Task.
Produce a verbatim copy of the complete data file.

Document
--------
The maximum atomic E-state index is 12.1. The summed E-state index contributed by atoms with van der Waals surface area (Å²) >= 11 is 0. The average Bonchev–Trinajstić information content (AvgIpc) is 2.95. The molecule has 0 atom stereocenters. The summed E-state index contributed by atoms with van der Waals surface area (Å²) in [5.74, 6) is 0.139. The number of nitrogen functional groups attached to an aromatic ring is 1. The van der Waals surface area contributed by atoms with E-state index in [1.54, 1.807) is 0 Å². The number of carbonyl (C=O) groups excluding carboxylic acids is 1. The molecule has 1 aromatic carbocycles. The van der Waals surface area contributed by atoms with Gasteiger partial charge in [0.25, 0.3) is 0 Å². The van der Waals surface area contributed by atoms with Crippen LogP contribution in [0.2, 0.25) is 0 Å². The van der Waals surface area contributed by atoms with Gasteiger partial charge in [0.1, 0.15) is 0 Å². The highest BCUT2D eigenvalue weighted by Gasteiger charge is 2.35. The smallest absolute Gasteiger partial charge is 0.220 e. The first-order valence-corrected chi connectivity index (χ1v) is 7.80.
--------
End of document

The maximum atomic E-state index is 12.1. The summed E-state index contributed by atoms with van der Waals surface area (Å²) >= 11 is 0. The average Bonchev–Trinajstić information content (AvgIpc) is 2.95. The molecule has 0 atom stereocenters. The summed E-state index contributed by atoms with van der Waals surface area (Å²) in [5.74, 6) is 0.139. The number of nitrogen functional groups attached to an aromatic ring is 1. The van der Waals surface area contributed by atoms with E-state index in [1.54, 1.807) is 0 Å². The number of carbonyl (C=O) groups excluding carboxylic acids is 1. The molecule has 1 aromatic carbocycles. The van der Waals surface area contributed by atoms with Gasteiger partial charge in [0.25, 0.3) is 0 Å². The van der Waals surface area contributed by atoms with Crippen LogP contribution in [0.2, 0.25) is 0 Å². The van der Waals surface area contributed by atoms with Gasteiger partial charge in [0.1, 0.15) is 0 Å². The highest BCUT2D eigenvalue weighted by Gasteiger charge is 2.35. The smallest absolute Gasteiger partial charge is 0.220 e. The first-order valence-corrected chi connectivity index (χ1v) is 7.80.